Everybody has heard the story of the notorious Jack the Ripper, a serial killer who murdered 5 prostitutes and The notorious serial killer who stalked London's East End, butchering prostitutes and terrorising the population, may not have been Jack the Ripper - but Jill.
An Australian scientist has used swabs from letters supposedly sent to police by the Ripper to build a partial DNA profile of the killer. The results suggest that the person who murdered and mutilated at least five women from 1888 onwards may have been a woman.
Ian Findlay, a professor of molecular and forensic diagnostics, told the Australian Broadcasting Corporation that he had developed a profiling technique that could extract DNA from a single cell or strand of hair up to 160 years old. Conventional DNA sampling methods require at least 200 cells.
Dr Findlay, who is based in Brisbane, travelled to London, where the evidence from the still-unsolved murders is stored at the National Archive. The material, which was kept by Scotland Yard until 1961, includes letters sent to police at the time, some of them signed "Jack the Ripper".
Findlay said the partial profile had been created from saliva possibly from the Ripper on the back of stamps on the envelopes of letters sent to London police.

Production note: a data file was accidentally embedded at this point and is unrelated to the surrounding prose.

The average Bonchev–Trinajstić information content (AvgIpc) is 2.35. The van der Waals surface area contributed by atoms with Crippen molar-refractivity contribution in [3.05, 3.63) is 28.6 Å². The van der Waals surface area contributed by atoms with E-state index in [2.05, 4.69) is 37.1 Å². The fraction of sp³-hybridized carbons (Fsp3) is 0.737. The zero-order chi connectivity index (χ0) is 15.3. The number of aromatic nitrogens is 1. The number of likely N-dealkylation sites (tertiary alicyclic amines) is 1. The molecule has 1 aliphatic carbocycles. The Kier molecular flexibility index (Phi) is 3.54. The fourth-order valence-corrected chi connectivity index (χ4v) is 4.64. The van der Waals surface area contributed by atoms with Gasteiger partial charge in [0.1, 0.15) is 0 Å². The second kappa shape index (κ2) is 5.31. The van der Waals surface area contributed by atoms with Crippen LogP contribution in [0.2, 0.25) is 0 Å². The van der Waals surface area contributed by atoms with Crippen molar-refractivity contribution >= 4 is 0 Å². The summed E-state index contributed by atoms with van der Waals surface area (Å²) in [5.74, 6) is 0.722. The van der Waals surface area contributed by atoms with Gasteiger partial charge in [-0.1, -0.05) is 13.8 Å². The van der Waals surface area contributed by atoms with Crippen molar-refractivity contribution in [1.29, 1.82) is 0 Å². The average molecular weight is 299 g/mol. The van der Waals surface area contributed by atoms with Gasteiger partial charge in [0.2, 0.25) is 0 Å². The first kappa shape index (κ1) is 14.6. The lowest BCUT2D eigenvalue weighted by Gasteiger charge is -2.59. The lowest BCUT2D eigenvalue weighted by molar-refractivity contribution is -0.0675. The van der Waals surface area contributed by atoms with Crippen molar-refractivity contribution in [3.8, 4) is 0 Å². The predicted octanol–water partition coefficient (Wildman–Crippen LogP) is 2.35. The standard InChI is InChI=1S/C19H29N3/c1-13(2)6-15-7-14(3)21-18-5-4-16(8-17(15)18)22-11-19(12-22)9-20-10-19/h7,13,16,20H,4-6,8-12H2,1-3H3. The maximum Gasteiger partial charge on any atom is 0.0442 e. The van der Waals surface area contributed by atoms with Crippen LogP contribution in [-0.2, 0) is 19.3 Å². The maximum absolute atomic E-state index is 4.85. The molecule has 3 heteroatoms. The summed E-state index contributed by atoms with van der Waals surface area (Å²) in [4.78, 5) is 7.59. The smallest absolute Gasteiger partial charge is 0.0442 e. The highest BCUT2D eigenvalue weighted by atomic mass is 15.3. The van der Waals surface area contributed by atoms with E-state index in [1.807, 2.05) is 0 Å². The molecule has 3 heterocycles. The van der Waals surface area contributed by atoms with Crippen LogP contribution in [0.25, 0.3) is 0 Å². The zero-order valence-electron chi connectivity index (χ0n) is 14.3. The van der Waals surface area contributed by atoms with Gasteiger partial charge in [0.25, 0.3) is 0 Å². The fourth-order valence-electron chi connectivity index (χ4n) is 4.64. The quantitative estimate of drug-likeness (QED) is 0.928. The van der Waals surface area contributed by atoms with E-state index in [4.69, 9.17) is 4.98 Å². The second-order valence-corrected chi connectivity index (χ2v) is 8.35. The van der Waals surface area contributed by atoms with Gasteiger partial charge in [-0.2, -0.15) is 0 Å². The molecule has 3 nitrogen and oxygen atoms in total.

Most of the 600 or so letters claiming to have come from the Ripper have been dismissed as hoaxes but a few are thought to be genuine, according to smh.com.au.
Dr Findlay took swabs from the back of stamps and from the gum used to seal envelopes, and possible bloodstains. He took his haul back to Brisbane, where - concentrating on swabs from the so-called "Openshaw letter", the one believed most likely to be genuine - he extracted the DNA and then amplified the information to create a profile. The resultswere "inconclusive" and not forensically reliable, but he did construct a partial profile and based on this analysis, he said, "it's possible the Ripper could be female".
The victims were all prostitutes, murdered and mutilated in the foggy alleyways of Whitechapel. By the surgical nature of the wounds, the killer was assumed to have some surgical knowledge.
The chief suspects, who included a barrister, a Polish boot-maker and a Russian confidence trickster, were all men. But Frederick Abberline, the detective who led the investigation, thought it possible the killer was a woman. This was because the fifth victim, Mary Kelly, was "seen" by witnesses hours after she was killed. Abberline thought this was the murderer running away, in Kelly's clothes.
The only female suspect was Mary Pearcey, who was convicted of murdering her lover's wife, Phoebe Hogg, in 1890 and hanged. She apparently employed a similar modus operandi to the Ripper, according to The Independent
Jack the Ripper was the name that the writer of a letter forwarded to the Metropolitan Police in September 1888 gave himself.
In it, he wrote: "I am down on whores and I shan't quite ripping them til I do get buckled."
The name Jack the Ripper caught the public imagination, and in October - after two more killings, both on the same day - police received a postcard, written in red ink by a person who called himself "saucy Jacky", according to nzherald.co.nz
Prepared by Alexander Timoshik